ARKive's Web of Wildlife

Claire helping students work out the Web of Wildlife

Helen demonstrating the ARKive website

Helen demonstrating the ARKive website










We had a fantastic response from Big Bang visitors, and lost count of the number of people we spoke to about our work at ARKive and all the wonderful images, videos and information we have on the site for them to use. The day whizzed by in a blur of eager young faces, Survival scores and colourful uniforms, and soon it was time for me to head home.


School Sessions

Yet my time on the road had not come to an end at Birmingham. The very next day, I teamed up with Becky Moran and travelled to Bath to teach the students of St Gregory’s Catholic School about ‘Adaptation and Movement’.

Adaptation slide image

A slide from the Adaptation with Movement presentation

All of the groups we taught were enthusiastic and engaged, and came up with some fantastically artistic and imaginative creations during our ‘Design a Species’ exercise. My personal favourite was Esmerelda-Lily-Pad, a colourful critter with plenty of awesome adaptations to life in the water.

Design a Species image

Esmerelda-Lily-Pad: one of the many wonderful creations by students at St Gregory's

Five teaching sessions and a school dinner later, it was home-time for Becky and I. Exhausted, but pleased, we headed back to ARKive to prepare for the next lot of STEM sessions the following week. No rest for the wicked, but certainly worth it and oodles of fun!

To find out more about what the ARKive team got up to at The Big Bang Fair, check out Laura’s blog.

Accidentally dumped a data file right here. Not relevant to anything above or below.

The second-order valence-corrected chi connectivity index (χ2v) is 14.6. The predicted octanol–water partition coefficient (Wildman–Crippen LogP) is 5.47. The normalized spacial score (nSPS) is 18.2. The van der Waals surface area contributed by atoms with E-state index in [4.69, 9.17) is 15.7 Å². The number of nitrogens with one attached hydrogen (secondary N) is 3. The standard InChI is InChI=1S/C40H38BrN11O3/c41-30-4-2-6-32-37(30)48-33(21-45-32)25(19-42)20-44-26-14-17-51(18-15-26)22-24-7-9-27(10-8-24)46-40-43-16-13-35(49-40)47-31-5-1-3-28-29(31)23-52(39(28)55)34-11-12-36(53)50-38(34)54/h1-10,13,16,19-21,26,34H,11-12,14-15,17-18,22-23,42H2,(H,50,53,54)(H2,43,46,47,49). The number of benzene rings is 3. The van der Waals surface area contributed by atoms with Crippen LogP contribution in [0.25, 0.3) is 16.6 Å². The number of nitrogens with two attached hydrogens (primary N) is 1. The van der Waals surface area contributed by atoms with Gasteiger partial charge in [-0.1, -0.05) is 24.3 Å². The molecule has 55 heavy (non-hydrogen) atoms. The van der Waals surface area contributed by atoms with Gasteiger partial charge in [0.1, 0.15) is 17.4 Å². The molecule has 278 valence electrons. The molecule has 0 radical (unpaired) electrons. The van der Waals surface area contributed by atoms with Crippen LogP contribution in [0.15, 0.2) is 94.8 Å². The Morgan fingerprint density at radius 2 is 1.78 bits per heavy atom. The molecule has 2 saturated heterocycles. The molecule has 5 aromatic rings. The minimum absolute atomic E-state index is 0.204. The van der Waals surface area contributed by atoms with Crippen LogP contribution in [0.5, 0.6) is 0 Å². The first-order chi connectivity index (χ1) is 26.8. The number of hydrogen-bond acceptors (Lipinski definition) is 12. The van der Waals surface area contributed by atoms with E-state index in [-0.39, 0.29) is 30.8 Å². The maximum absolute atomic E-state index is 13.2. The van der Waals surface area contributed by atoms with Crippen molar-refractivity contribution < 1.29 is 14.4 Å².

We will soon be adding our new ‘Adaptation and Movement’ teaching module to our wide range of educational resources.

Kathryn Pintus, ARKive Species Text Author

Mar 26

More amazing photos, videos and texts are added to ARKive every alternate week. Our latest update is a little smaller than usual, as many of the team have been busy taking part in National Science and Engineering Week. However, we have added 10 new species, 137 new images and some great footage of red-bellied piranhas, with plenty more to come in the next update in a fortnight’s time – watch this space!

What’s new – our favourite new species
Socotra buzzard photo

We've added a new profile for the Vulnerable Socotra buzzard

Ebenavia maintimainty photo

We've also added a new profile for the Endangered Ebenavia maintimainty

What’s new – our favourite new images

Fin whale photo

We love this incredible image of a fin whale breaching

Northern fur seal photo

Check out our great new images of northern fur seal pups

What’s new – our favourite new videos

Red-bellied piranha photo